Terrier Uggy Scoops Cannes Award for Top-dog Role
CANNES, France - A wily terrier called Uggy who gives a stunning silent film performance in Michel Hazanavicius's "The Artist" scooped Cannes' unofficial canine award, the Palm Dog, on Friday.
"Ladies and gentlemen, boys and girls, dogs and bitches, welcome to the Palm Dog 2011," journalist Toby Rose said at the start of the much-anticipated awards ceremony on the Mediterranean beach front.
The grand jury prize went to Laika, reportedly a fifth generation Aki Kaurismaki pup in the Finnish director's film about illegal immigration in France called Le Havre.
Journalist Kate Muir announced Uggy's award "for one of the best performances ever in the history of the award... a lovely terrier."
The prize was received on behalf of Uggy by his "pen pal" Apple, a Jack Russell bitch.
Accepting the award of a dog collar and a bottle of gin on behalf of the film's distributors, Wild Bunch, a staff member named Alia said: "I don't know what the award is but if it's this bottle I'll make sure he has it. I don't know if he'll drink it."
The Artist sees Uggy playing the hero's constant companion throughout the film's emotional roller-coaster ride, providing a performance that is at once clever and versatile.
"The high canine quotient in the official selection has made the Palm Dog more than ever a Cannes conversation topic," said Rose, showing a photo of Academy Award winner Tilda Swinton wearing the collar that is the award.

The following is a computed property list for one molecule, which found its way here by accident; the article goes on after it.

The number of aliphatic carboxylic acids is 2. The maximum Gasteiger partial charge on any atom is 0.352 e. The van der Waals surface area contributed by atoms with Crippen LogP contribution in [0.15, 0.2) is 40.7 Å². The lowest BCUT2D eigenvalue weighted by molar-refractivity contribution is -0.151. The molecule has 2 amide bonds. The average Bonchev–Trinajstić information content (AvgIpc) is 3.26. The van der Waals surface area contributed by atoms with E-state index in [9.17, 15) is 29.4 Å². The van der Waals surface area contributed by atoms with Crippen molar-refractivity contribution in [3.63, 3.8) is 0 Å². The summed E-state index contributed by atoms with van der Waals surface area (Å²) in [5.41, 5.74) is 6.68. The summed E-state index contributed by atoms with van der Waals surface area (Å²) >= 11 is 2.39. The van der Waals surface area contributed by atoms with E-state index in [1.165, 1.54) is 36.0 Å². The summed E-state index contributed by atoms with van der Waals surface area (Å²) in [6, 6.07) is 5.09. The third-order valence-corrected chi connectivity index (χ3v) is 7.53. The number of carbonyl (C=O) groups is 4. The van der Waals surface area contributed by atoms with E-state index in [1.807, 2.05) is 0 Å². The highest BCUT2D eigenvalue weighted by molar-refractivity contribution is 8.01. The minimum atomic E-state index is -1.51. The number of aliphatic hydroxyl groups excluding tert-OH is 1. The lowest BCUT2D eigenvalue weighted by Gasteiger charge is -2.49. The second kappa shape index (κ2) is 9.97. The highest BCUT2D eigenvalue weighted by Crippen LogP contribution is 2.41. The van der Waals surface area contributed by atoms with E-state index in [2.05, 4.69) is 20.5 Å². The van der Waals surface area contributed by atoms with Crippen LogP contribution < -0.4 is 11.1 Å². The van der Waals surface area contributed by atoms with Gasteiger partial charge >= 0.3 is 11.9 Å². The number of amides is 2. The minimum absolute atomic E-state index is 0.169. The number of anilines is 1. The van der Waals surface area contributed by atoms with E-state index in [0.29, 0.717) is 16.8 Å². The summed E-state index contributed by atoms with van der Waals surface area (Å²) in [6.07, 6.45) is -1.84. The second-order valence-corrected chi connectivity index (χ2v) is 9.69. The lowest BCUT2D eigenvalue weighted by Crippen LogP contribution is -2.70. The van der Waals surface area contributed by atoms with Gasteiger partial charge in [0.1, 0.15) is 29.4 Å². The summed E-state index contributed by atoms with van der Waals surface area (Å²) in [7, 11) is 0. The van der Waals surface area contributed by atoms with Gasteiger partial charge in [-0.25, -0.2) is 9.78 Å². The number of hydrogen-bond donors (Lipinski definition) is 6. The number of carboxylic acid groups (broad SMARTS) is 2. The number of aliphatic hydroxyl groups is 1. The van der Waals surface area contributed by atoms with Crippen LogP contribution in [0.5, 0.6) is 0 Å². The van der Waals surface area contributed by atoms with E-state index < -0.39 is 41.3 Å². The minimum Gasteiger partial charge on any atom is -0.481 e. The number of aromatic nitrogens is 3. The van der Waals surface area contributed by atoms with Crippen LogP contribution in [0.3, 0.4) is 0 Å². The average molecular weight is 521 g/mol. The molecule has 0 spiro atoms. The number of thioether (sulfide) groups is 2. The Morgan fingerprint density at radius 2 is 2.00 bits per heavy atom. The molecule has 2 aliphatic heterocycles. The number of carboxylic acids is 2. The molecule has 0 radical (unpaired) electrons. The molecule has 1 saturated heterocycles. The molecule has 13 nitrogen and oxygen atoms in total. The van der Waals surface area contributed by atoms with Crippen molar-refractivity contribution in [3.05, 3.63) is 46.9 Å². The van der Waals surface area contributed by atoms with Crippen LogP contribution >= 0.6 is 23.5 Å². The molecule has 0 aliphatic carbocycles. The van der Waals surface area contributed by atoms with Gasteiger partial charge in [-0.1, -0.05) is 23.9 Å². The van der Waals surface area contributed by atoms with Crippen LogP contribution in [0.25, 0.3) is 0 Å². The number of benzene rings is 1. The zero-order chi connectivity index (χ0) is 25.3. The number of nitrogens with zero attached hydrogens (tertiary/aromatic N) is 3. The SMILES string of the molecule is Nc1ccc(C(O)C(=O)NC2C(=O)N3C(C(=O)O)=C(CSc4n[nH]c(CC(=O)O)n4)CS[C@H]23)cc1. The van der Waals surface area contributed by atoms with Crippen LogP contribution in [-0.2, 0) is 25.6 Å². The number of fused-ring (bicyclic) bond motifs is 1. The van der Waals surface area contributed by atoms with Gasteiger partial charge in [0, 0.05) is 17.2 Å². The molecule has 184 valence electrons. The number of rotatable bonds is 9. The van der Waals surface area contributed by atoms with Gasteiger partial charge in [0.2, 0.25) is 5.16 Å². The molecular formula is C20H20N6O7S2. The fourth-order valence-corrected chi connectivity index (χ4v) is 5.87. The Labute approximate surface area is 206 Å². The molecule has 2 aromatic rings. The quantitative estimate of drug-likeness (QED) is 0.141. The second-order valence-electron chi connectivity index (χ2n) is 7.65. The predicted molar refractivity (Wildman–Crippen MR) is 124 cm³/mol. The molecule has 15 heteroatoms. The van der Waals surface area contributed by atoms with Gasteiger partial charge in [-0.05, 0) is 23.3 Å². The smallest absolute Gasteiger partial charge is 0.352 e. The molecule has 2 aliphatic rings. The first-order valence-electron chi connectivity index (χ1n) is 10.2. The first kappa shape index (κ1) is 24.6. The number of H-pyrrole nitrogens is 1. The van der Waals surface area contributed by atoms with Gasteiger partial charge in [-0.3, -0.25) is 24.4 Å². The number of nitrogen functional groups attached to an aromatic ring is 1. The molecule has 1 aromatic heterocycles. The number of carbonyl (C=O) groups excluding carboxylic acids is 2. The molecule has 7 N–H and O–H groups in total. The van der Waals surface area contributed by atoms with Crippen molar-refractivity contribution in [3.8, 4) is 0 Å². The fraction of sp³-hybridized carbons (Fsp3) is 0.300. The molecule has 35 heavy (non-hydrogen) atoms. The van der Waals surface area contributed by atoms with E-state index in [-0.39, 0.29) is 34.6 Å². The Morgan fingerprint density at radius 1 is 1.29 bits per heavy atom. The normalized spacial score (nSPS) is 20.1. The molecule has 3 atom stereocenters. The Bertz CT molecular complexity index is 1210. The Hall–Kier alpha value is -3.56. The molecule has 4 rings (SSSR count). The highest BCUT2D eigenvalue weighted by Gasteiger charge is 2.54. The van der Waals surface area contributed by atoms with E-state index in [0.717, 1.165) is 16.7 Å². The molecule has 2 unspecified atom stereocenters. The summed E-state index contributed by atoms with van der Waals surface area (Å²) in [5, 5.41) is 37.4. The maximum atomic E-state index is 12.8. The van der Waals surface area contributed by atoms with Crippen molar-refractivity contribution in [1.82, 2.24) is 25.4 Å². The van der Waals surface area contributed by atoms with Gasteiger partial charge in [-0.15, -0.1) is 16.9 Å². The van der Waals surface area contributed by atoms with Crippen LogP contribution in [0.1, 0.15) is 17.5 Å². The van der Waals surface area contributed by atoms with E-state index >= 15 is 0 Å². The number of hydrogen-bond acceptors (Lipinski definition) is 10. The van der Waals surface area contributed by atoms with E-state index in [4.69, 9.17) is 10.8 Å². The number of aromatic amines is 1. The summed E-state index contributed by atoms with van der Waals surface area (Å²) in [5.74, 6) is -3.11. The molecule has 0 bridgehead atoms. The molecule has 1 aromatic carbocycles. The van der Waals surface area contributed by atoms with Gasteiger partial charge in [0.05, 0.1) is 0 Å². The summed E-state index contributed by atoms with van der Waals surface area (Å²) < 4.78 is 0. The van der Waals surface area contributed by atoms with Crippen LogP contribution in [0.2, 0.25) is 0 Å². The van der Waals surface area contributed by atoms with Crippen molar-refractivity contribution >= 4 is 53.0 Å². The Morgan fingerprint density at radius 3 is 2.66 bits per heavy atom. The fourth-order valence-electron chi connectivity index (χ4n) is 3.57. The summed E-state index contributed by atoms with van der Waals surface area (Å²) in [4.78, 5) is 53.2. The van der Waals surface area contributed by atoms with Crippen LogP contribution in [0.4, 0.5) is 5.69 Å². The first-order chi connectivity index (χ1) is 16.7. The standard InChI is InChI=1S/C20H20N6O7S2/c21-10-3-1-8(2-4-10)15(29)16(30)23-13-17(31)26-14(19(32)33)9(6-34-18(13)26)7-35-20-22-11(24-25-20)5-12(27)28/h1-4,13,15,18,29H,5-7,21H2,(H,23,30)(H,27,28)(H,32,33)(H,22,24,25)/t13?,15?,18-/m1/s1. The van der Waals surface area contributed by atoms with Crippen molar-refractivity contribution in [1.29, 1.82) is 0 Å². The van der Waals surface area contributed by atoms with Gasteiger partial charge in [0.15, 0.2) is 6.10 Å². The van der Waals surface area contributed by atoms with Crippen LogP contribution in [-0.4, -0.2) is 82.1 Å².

"She is the Palm Dog pinup 2011," Rose said. "There's stardust DNA on the coveted collar."
There was almost rabid competition for the prize, now in its 11th year, including from the star of Red Dog, a film about a pooch who travels across Australia.
Another contender was the dog in "Fairy", who gets into a hotel despite not being allowed and subsequently sows chaos.
The jury said that Friday morning's showing of This Must Be The Place in the festival's twilight had "dogs everywhere, including on David Byrne's head" but did not win a prize.
Mark from Finland received the prize on behalf of Laika but refused to telephone Kaurismaki to clarify the growing mystery over the dog's exact breed.
"Laika was very happy and feeling the roots of the family, the passion of the role," said Mark, declining to give a last name.
Laika, reportedly the daughter of the 2002 Palm Dog winner, showed "textbook dog running-walking," said Rose as he showed extracts from the winning roles.
The Palm Dog was won last year by Boss the boxer in Tamara Drewe by Stephen Frears, with the special jury award going to Vuk, the goatherd's dog in Le Quattro Volte by Michelangelo Frammartino.
Rose, who created the award in 2001 in honor of his own dog Mutley, now deceased, is also doing his bit for dogs in Britain, where he runs the Fidos awards at London Film Festival.
Image: Jamie Davies / via Flickr